By David Hobbs
The share structure of a corporation is established by the terms of the corporation’s articles. The structure may change after incorporation by appropriate resolution of the shareholders and other implementation steps. Articles are required to specify classes of shares and the maximum number of shares the corporation is authorized to issue. In some instances the maximum is unlimited.
There is no limit on the number of classes of shares a corporation may have. If there is more than one class of shares the rights and restrictions will be set out in the articles. If there is only one class of shares those shares, at a minimum, must have:
a. the right to vote;
b. the right to receive dividends, if declared by the board of directors; and
c. the right to receive any property remaining after satisfaction of all liabilities, if the corporation is dissolved.
Articles may be amended by directors’ resolution or, in some instances, a special resolution of shareholders may be required.
Shares represent an ownership interest in the corporation in the nature of personal property. A person or other form of legal entity, like another corporation, trust or mutual fund, can own shares in a corporation.
Usually a single share represents one vote at a shareholders’ meeting or by consent resolution.
An individual may be a shareholder, director and officer of a corporation all at the same time.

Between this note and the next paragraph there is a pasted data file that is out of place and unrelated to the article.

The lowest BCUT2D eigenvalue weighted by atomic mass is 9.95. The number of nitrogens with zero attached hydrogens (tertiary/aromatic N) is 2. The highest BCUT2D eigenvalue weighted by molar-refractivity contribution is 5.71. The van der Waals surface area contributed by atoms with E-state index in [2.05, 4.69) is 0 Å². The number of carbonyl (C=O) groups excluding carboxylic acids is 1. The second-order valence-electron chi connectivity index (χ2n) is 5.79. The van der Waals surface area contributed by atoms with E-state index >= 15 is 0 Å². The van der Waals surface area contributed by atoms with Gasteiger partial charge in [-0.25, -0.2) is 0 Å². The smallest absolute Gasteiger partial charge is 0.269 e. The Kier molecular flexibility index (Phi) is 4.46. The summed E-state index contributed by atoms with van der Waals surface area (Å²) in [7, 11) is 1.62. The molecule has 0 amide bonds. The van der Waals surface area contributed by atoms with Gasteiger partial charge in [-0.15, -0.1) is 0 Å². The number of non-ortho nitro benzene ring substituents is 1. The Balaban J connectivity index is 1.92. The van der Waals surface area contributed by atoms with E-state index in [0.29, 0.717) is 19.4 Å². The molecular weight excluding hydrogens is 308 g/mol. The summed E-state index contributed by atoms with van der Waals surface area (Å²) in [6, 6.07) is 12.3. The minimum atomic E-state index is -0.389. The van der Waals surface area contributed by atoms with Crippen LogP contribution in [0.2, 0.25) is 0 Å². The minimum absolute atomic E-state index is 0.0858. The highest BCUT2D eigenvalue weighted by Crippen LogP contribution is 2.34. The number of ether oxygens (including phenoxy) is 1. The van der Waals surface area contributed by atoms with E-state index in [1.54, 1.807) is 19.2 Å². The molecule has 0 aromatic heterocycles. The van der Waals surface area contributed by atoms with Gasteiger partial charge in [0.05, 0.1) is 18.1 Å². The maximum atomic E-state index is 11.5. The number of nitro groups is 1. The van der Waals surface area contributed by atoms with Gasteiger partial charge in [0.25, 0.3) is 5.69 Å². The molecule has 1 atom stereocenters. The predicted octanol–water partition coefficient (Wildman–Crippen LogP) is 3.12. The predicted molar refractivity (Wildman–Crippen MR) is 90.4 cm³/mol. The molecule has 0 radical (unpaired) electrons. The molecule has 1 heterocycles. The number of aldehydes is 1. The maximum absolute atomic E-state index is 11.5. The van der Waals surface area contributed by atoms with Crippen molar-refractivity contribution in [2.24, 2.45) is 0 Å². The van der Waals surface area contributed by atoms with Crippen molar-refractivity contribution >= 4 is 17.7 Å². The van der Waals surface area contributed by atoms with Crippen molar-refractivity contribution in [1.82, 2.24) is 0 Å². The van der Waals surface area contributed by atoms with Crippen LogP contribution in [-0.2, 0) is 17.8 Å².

A person may become a shareholder by allotment from the corporation’s treasury or by purchasing shares from another shareholder.
In addition to the rights above, shareholders are entitled to be notified of meetings, elect directors, approve matters requiring shareholder resolutions, waive or appoint auditors,examine certain corporation records, financial statements and directors’ reports to shareholders and approve fundamental changes requiring shareholder approval either by majority, special or unanimous resolution as the case may be.
Shares may have conditions attached to them or be restricted by shareholder agreement provisions. Directors normally have to approve share transfers. Share ownership is recorded in the share or security register of the corporation by class.
Ordinary resolutions require a simple majority. Special resolutions require a higher percentage of vote and are usually needed for approval for more important matters such as any fundamental change or sale of all, or substantially all, of the corporation’s assets. Agreement not to appoint and appointment of auditors requires a unanimous resolution.
Hobbs Giroday has incorporated numerous companies and acts as the registered and records office for many companies. Hobbs Giroday has many years of experience advising and acting for shareholders, officers, directors and corporations in commercial, corporate and shareholder disputes.
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